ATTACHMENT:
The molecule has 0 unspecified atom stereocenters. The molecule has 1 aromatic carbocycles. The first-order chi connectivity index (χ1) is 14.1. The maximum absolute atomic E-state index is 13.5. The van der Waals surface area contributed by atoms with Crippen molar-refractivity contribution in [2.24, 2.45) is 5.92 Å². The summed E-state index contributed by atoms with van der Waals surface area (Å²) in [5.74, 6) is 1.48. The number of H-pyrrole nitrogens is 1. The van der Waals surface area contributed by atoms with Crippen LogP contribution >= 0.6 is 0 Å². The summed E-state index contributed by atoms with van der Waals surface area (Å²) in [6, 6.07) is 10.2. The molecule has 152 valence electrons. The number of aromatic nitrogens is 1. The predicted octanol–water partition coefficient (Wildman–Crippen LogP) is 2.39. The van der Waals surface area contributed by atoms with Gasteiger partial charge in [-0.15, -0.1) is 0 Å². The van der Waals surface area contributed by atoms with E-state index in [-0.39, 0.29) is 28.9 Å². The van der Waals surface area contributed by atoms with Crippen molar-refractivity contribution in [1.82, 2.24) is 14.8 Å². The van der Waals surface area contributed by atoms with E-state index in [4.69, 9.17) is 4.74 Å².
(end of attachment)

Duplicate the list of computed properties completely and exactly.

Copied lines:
The molecule has 0 unspecified atom stereocenters. The molecule has 1 aromatic carbocycles. The first-order chi connectivity index (χ1) is 14.1. The maximum absolute atomic E-state index is 13.5. The van der Waals surface area contributed by atoms with Crippen molar-refractivity contribution in [2.24, 2.45) is 5.92 Å². The summed E-state index contributed by atoms with van der Waals surface area (Å²) in [5.74, 6) is 1.48. The number of H-pyrrole nitrogens is 1. The van der Waals surface area contributed by atoms with Crippen LogP contribution >= 0.6 is 0 Å². The summed E-state index contributed by atoms with van der Waals surface area (Å²) in [6, 6.07) is 10.2. The molecule has 152 valence electrons. The number of aromatic nitrogens is 1. The predicted octanol–water partition coefficient (Wildman–Crippen LogP) is 2.39. The van der Waals surface area contributed by atoms with Gasteiger partial charge in [-0.15, -0.1) is 0 Å². The van der Waals surface area contributed by atoms with E-state index in [-0.39, 0.29) is 28.9 Å². The van der Waals surface area contributed by atoms with Crippen molar-refractivity contribution in [1.82, 2.24) is 14.8 Å². The van der Waals surface area contributed by atoms with E-state index in [4.69, 9.17) is 4.74 Å².